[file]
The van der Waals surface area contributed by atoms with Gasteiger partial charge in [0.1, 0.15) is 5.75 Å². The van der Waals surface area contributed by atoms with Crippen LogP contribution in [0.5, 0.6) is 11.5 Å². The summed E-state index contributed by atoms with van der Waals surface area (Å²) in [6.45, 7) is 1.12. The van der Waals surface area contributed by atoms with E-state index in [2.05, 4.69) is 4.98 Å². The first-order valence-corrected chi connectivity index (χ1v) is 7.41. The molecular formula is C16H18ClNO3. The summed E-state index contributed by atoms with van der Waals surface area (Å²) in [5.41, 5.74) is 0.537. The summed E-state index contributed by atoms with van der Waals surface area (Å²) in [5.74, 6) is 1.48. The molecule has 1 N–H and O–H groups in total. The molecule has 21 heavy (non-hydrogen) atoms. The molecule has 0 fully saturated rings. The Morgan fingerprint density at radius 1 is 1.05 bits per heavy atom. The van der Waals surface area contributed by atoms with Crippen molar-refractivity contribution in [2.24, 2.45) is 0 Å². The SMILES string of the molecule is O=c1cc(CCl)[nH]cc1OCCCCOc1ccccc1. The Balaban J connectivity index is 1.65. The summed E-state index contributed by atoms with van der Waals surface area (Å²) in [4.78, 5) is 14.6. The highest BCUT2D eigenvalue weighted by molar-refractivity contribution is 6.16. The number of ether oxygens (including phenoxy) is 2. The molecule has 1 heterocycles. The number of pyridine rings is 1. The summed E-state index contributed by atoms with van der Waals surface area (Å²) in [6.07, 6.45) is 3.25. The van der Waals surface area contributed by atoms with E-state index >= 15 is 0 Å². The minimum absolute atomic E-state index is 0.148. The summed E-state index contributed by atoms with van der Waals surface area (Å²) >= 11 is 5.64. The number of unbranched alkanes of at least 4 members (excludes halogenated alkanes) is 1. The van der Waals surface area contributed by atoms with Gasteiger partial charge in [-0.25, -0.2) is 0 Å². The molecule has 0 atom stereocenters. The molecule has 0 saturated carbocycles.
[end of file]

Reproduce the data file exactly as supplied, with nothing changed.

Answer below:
The van der Waals surface area contributed by atoms with Gasteiger partial charge in [0.1, 0.15) is 5.75 Å². The van der Waals surface area contributed by atoms with Crippen LogP contribution in [0.5, 0.6) is 11.5 Å². The summed E-state index contributed by atoms with van der Waals surface area (Å²) in [6.45, 7) is 1.12. The van der Waals surface area contributed by atoms with E-state index in [2.05, 4.69) is 4.98 Å². The first-order valence-corrected chi connectivity index (χ1v) is 7.41. The molecular formula is C16H18ClNO3. The summed E-state index contributed by atoms with van der Waals surface area (Å²) in [5.41, 5.74) is 0.537. The summed E-state index contributed by atoms with van der Waals surface area (Å²) in [5.74, 6) is 1.48. The molecule has 1 N–H and O–H groups in total. The molecule has 21 heavy (non-hydrogen) atoms. The molecule has 0 fully saturated rings. The Morgan fingerprint density at radius 1 is 1.05 bits per heavy atom. The van der Waals surface area contributed by atoms with Crippen molar-refractivity contribution in [2.24, 2.45) is 0 Å². The SMILES string of the molecule is O=c1cc(CCl)[nH]cc1OCCCCOc1ccccc1. The Balaban J connectivity index is 1.65. The summed E-state index contributed by atoms with van der Waals surface area (Å²) in [4.78, 5) is 14.6. The highest BCUT2D eigenvalue weighted by molar-refractivity contribution is 6.16. The number of ether oxygens (including phenoxy) is 2. The molecule has 1 heterocycles. The number of pyridine rings is 1. The summed E-state index contributed by atoms with van der Waals surface area (Å²) in [6.07, 6.45) is 3.25. The van der Waals surface area contributed by atoms with E-state index >= 15 is 0 Å². The minimum absolute atomic E-state index is 0.148. The summed E-state index contributed by atoms with van der Waals surface area (Å²) >= 11 is 5.64. The number of unbranched alkanes of at least 4 members (excludes halogenated alkanes) is 1. The van der Waals surface area contributed by atoms with Gasteiger partial charge in [-0.25, -0.2) is 0 Å². The molecule has 0 atom stereocenters. The molecule has 0 saturated carbocycles.